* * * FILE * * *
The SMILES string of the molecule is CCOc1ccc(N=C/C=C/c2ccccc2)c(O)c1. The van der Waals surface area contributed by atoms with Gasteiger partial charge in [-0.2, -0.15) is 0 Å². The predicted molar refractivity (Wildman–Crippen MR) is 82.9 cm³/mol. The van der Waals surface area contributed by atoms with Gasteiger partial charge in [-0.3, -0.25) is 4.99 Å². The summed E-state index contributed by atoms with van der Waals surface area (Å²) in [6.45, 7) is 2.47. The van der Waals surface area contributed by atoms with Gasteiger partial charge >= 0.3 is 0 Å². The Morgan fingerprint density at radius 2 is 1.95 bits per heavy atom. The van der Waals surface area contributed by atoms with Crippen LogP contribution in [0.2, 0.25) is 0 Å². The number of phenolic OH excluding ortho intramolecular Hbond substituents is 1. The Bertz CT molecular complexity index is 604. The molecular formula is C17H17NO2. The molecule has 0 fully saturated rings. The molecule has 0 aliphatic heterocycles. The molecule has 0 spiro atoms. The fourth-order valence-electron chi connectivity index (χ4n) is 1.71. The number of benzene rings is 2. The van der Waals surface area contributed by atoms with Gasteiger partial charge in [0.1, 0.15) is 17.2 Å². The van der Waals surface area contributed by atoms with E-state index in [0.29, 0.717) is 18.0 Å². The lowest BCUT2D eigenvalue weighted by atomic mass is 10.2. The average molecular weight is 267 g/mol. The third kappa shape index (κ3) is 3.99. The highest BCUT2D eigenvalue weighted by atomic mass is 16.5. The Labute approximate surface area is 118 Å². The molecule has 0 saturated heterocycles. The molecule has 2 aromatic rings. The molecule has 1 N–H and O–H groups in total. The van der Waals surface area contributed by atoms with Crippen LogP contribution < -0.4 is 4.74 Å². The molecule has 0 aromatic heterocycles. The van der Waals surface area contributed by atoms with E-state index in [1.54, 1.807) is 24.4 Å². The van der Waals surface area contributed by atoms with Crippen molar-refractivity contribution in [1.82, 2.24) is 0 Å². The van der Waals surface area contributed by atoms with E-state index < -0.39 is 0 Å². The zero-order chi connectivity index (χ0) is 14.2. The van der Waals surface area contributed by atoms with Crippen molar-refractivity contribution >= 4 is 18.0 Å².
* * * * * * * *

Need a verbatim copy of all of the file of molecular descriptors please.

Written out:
The SMILES string of the molecule is CCOc1ccc(N=C/C=C/c2ccccc2)c(O)c1. The van der Waals surface area contributed by atoms with Gasteiger partial charge in [-0.2, -0.15) is 0 Å². The predicted molar refractivity (Wildman–Crippen MR) is 82.9 cm³/mol. The van der Waals surface area contributed by atoms with Gasteiger partial charge in [-0.3, -0.25) is 4.99 Å². The summed E-state index contributed by atoms with van der Waals surface area (Å²) in [6.45, 7) is 2.47. The van der Waals surface area contributed by atoms with Gasteiger partial charge >= 0.3 is 0 Å². The Morgan fingerprint density at radius 2 is 1.95 bits per heavy atom. The van der Waals surface area contributed by atoms with Crippen LogP contribution in [0.2, 0.25) is 0 Å². The number of phenolic OH excluding ortho intramolecular Hbond substituents is 1. The Bertz CT molecular complexity index is 604. The molecular formula is C17H17NO2. The molecule has 0 fully saturated rings. The molecule has 0 aliphatic heterocycles. The molecule has 0 spiro atoms. The fourth-order valence-electron chi connectivity index (χ4n) is 1.71. The number of benzene rings is 2. The van der Waals surface area contributed by atoms with Gasteiger partial charge in [0.1, 0.15) is 17.2 Å². The van der Waals surface area contributed by atoms with E-state index in [0.29, 0.717) is 18.0 Å². The lowest BCUT2D eigenvalue weighted by atomic mass is 10.2. The average molecular weight is 267 g/mol. The third kappa shape index (κ3) is 3.99. The highest BCUT2D eigenvalue weighted by atomic mass is 16.5. The Labute approximate surface area is 118 Å². The molecule has 0 saturated heterocycles. The molecule has 2 aromatic rings. The molecule has 1 N–H and O–H groups in total. The van der Waals surface area contributed by atoms with Crippen LogP contribution < -0.4 is 4.74 Å². The molecule has 0 aromatic heterocycles. The van der Waals surface area contributed by atoms with E-state index in [1.54, 1.807) is 24.4 Å². The van der Waals surface area contributed by atoms with Crippen molar-refractivity contribution in [1.82, 2.24) is 0 Å². The van der Waals surface area contributed by atoms with E-state index < -0.39 is 0 Å². The zero-order chi connectivity index (χ0) is 14.2. The van der Waals surface area contributed by atoms with Crippen molar-refractivity contribution >= 4 is 18.0 Å².